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Document Type

Campus-Only Access for Five (5) Years

Degree Name

Doctor of Philosophy (PhD)

Degree Program

Political Science

Year Degree Awarded

2018

Month Degree Awarded

September

First Advisor

Raymond J. La Raja

Second Advisor

Brian Schaffner

Third Advisor

Matt Streb

Subject Categories

American Politics

Abstract

When the federal government fails to provide guidance, or takes positions citizens disagree with, the importance of having strong, responsive local political institutions increases. As a result of either longstanding tradition or political reforms, a number of subnational political institutions now include elements of participatory and direct democracy in an effort to cure perceived democratic deficits. In my research, which uses a comparison of traditional, New England (representative) town meetings to city councils, I address the question of how the choice between using large, participation-oriented representative institutions and smaller legislative assemblies affects citizen participation and representation in local politics. My findings demonstrate that though the motives to include elements of direct and participatory democracy in local institutions may be pure and intuitive, communities that use these elements and have large legislative assemblies may in fact impose greater barriers on citizens, resulting in lower and more biased electoral turnout and representation than in comparable communities that use more conventional, smaller legislative bodies.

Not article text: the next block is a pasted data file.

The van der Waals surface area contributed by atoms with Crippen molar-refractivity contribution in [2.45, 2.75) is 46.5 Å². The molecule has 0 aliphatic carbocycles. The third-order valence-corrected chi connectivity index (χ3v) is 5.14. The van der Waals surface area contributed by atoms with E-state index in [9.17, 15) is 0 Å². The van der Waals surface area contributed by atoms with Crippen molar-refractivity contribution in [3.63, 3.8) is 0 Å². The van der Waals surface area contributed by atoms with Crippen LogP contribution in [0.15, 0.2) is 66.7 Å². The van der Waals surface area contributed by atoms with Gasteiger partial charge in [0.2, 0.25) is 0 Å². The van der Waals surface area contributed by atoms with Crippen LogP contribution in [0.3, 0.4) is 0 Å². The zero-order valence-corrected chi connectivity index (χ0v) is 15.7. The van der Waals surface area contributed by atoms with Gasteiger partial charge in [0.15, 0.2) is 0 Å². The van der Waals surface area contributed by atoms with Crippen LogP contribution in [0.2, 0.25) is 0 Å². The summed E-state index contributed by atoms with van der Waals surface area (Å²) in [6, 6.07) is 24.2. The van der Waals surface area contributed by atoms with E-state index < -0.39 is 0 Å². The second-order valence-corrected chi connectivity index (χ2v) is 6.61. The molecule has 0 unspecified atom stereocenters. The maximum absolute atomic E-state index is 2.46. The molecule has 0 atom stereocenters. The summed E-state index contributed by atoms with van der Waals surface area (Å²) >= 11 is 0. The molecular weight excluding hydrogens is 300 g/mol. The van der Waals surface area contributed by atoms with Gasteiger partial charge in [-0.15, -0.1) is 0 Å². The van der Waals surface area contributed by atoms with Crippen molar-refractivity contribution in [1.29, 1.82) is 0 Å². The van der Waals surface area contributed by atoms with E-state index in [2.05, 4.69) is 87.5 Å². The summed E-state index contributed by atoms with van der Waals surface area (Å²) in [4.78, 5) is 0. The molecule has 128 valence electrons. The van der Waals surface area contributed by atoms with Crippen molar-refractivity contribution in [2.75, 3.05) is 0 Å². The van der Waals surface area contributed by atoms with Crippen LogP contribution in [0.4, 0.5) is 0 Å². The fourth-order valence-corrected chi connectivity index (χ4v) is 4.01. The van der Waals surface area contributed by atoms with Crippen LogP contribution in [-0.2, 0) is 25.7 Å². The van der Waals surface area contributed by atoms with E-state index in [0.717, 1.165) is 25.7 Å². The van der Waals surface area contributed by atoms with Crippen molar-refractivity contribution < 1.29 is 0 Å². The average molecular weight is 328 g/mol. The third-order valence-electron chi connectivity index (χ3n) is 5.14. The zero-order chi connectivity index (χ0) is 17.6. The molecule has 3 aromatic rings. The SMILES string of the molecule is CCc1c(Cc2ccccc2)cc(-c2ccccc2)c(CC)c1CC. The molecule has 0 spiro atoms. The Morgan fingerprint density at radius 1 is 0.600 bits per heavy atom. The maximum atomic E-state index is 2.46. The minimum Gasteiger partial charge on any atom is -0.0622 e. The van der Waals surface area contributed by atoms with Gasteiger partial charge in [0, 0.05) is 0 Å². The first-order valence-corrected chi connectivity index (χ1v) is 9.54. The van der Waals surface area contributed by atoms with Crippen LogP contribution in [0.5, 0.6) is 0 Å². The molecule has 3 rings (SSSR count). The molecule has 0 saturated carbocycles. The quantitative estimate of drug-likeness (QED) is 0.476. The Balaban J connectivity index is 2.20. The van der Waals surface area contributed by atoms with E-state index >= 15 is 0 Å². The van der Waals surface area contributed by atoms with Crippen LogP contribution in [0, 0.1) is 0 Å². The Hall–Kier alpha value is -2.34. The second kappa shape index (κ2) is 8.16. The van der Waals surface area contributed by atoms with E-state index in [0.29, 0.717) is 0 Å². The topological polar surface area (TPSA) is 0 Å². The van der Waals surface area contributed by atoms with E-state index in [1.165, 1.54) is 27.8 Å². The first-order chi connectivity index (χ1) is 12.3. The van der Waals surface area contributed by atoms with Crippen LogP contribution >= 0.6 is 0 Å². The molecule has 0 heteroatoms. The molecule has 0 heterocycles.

Available for download on Sunday, September 01, 2019

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